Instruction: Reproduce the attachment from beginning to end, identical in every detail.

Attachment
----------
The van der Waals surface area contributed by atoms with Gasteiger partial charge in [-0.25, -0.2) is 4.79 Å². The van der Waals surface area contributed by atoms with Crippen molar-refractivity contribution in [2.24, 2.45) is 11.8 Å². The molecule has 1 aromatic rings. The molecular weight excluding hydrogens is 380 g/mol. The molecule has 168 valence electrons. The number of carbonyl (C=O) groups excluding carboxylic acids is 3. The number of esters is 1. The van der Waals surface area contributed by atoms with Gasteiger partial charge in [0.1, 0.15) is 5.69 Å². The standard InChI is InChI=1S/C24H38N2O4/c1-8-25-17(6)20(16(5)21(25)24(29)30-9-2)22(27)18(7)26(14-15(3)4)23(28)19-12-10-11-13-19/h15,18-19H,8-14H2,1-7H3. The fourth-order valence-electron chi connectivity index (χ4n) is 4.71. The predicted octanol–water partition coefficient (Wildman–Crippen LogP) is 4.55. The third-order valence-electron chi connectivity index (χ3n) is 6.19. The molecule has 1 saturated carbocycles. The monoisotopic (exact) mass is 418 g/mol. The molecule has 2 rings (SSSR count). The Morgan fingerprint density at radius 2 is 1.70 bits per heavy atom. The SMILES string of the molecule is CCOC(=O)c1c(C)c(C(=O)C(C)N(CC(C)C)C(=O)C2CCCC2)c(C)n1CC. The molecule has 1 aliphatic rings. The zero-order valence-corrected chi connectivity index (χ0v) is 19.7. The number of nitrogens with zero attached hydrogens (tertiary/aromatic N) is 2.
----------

The van der Waals surface area contributed by atoms with Gasteiger partial charge in [-0.25, -0.2) is 4.79 Å². The van der Waals surface area contributed by atoms with Crippen molar-refractivity contribution in [2.24, 2.45) is 11.8 Å². The molecule has 1 aromatic rings. The molecular weight excluding hydrogens is 380 g/mol. The molecule has 168 valence electrons. The number of carbonyl (C=O) groups excluding carboxylic acids is 3. The number of esters is 1. The van der Waals surface area contributed by atoms with Gasteiger partial charge in [0.1, 0.15) is 5.69 Å². The standard InChI is InChI=1S/C24H38N2O4/c1-8-25-17(6)20(16(5)21(25)24(29)30-9-2)22(27)18(7)26(14-15(3)4)23(28)19-12-10-11-13-19/h15,18-19H,8-14H2,1-7H3. The fourth-order valence-electron chi connectivity index (χ4n) is 4.71. The predicted octanol–water partition coefficient (Wildman–Crippen LogP) is 4.55. The third-order valence-electron chi connectivity index (χ3n) is 6.19. The molecule has 1 saturated carbocycles. The monoisotopic (exact) mass is 418 g/mol. The molecule has 2 rings (SSSR count). The Morgan fingerprint density at radius 2 is 1.70 bits per heavy atom. The SMILES string of the molecule is CCOC(=O)c1c(C)c(C(=O)C(C)N(CC(C)C)C(=O)C2CCCC2)c(C)n1CC. The molecule has 1 aliphatic rings. The zero-order valence-corrected chi connectivity index (χ0v) is 19.7. The number of nitrogens with zero attached hydrogens (tertiary/aromatic N) is 2.